Mozart kept a starling in his home, and it helped him with his compositions.
While he wrote and played, the starling would sometimes come up with variations of what Mozart was playing.
Giving his bird full credit, Mozart would find the bird’s contributions appealing and add them to his composition. When the bird died, Mozart gave it a funeral that included graveside prayers and hymns.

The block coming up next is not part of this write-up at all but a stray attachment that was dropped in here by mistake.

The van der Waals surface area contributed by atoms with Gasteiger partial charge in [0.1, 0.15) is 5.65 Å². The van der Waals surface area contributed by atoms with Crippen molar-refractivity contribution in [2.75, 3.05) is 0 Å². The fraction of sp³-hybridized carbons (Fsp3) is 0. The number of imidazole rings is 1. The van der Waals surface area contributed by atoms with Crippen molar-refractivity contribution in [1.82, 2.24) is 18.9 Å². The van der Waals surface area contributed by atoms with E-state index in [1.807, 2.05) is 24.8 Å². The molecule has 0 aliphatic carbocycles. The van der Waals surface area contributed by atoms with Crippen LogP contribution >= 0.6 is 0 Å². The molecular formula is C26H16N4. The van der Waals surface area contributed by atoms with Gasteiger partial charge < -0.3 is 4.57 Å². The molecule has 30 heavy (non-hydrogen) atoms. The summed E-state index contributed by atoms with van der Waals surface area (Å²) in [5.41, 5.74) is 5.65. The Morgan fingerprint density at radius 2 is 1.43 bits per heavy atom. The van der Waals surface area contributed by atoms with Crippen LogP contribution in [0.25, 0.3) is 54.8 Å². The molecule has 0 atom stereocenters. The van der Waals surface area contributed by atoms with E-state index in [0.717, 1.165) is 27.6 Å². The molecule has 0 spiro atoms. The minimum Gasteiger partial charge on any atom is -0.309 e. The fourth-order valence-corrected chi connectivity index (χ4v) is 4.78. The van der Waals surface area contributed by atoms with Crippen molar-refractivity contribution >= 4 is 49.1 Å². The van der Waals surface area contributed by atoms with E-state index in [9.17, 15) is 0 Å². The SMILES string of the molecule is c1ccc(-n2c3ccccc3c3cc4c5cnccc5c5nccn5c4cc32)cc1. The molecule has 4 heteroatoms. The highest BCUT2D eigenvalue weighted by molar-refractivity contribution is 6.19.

Birds, with their melodic twitters, have inspired a number of the classical composers. One of the most recognizable parts of Beethoven’s Fifth Symphony can be directly attributed to a bird’s song.
The opening of Beethoven’s Fifth Symphony is taken straight from the mouth of the white-breasted wood wren.
Inspiration is most fowl.